A large part of this mess comes from the fact that I didn’t really work on any one feature until it was in a good state. I just bounced around from one interesting subproblem to the next, often with no continuity. There’s also features which are probably more “nice to have”s then actual requirements (for example, the fact that I found a CSS library to make combat buttons look nice and retro before getting the rest of the engine complete. And on that note, why is the engine even responsible for styling the buttons?! That should be defined by the game developer!!!). To be fair I wasn’t as good at frontend development when I took on this project as I am now (not that I’m a great frontend dev now either, I’m just better). In my arrogance at the time, I made a lot of bad decisions, and didn’t look hard enough for good solutions, choosing instead to roll my own.

Case in point, the asset loading system. I don’t even know how necessary it is but I implemented it, and it causes the demos to crash or fail to load on most browsers. What I should have done is looked online to see how other projects handle this. I’m not the first person in the world to build a game engine for the browser, and my requirements for game engine performance are definitely lower than a traditional engine. I can definitely use pre-existing solutions. This touches on a greater paradigm shift I’ve experienced over the last few years which is recognizing that software development isn’t a contest of who can write more different types of code, but instead an exercise in clearly defining and solving problems efficiently. If the problem is defined as “I want to write an asset management system because I want to learn how to build one”, that requires a very different approach from “I need a way to ensure audio and image files are loaded when they are used in game”. Mixing the two problems without considering why is a recipe for disaster.

redesigning and rebuilding

It’s clear to me that the current version of rpg-n isn’t long for this world. It’s got some good ideas, but I just don’t see myself getting re-acquainted with the code and then still being motivated to complete the project. It’s probably easier to start fresh and borrow on work and ideas from the current version instead.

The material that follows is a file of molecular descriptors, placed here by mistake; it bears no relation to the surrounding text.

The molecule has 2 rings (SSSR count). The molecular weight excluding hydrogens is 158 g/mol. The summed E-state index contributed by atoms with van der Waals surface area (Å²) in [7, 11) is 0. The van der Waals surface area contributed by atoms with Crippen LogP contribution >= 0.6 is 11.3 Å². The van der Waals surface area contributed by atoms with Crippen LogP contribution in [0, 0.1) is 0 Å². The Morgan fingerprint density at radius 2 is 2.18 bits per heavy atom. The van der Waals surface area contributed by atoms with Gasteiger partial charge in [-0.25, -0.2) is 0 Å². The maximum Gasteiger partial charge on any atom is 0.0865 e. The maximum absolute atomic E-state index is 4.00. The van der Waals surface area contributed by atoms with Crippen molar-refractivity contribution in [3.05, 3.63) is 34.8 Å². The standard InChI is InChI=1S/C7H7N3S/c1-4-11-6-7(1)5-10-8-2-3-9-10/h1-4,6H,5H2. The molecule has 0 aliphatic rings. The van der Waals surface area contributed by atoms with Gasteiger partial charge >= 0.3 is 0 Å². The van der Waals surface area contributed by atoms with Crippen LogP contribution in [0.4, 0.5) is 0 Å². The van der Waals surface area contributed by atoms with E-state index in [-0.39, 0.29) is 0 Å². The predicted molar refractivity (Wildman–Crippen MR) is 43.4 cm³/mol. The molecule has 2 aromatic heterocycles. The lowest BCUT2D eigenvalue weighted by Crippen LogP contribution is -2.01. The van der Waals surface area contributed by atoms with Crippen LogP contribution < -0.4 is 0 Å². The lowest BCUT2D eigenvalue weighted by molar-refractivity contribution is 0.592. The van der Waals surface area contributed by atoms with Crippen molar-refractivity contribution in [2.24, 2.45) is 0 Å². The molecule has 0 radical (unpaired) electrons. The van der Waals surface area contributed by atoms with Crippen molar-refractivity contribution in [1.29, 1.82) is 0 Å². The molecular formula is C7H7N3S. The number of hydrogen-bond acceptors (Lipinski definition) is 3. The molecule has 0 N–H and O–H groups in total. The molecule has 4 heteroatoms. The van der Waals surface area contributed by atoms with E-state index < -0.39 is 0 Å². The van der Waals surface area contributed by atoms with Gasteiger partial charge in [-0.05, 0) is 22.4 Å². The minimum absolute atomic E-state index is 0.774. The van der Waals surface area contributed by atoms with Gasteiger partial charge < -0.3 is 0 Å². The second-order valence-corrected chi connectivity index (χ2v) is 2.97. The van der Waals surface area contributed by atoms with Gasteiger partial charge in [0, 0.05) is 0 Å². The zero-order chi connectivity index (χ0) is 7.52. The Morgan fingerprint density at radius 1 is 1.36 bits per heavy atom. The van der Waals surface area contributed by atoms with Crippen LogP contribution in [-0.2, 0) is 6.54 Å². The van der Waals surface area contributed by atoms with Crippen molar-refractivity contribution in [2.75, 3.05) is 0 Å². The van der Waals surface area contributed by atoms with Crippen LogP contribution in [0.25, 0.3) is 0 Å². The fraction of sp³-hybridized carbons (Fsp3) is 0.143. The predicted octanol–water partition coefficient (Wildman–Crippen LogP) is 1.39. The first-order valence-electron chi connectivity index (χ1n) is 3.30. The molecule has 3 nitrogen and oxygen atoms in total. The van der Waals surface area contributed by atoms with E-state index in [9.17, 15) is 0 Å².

I titled this section redesigning, but as I’ve already touched on, this is really designing for the first time. There’s a lot I’ve learned in two years. I’m aware of more technologies that I know I can rely on (e.g. instead of rolling my own saving and loading system, why not using something like localforage to store all state in persistant local storage to begin with?). This time around I intend to be more focused in my approach to implementation and I’ll choose explicit goals to focus on (e.g. the engine will work, but the UI will be very plain and boring beyond basic UI features that are necessary for playability).

Starting fresh also gives me a chance to make lower level design decisions. For example, switching over to typescript. The first time around, I’d never setup a typescript environment before and it seemed like a high barrier to entry to just get something up and running. This time, I think it’s critical to pay the cost of setting up a solid environment before I start again. Another decision is to revisit the idea of defining some kind of markup language or DSL and building a sort of static site generator that builds the visual novel from some simpler interface. In a related vein, it’s worth revisiting whether the current “single page app” architecture for the game is helping or hurting.

some thoughts on motivating myself to start projects

A key part of starting a new project (which is basically what I’m planning on doing here), is to embrace the startup cost. It takes time to get some inertia in the system, and especially when there are problems you want to solve it can feel frustrating to get caught up on less rewarding parts of the project. It’s invaluable to find a mindset where you enjoy the initial aspects of the project and really invest your energy in setting up for success. I think about this kind of thing a lot while biking up hills. It really sucks when you focus on getting to the top, but it’s surprisingly fun if you just focus on the feeling of the hill itself.

I’m not really sure when I’ll resume work on rpg-n since I already have other in-progress projects that are already starved for attention, but at least this post documents my thoughts on the subject whenever I do.

Written on May 1, 2021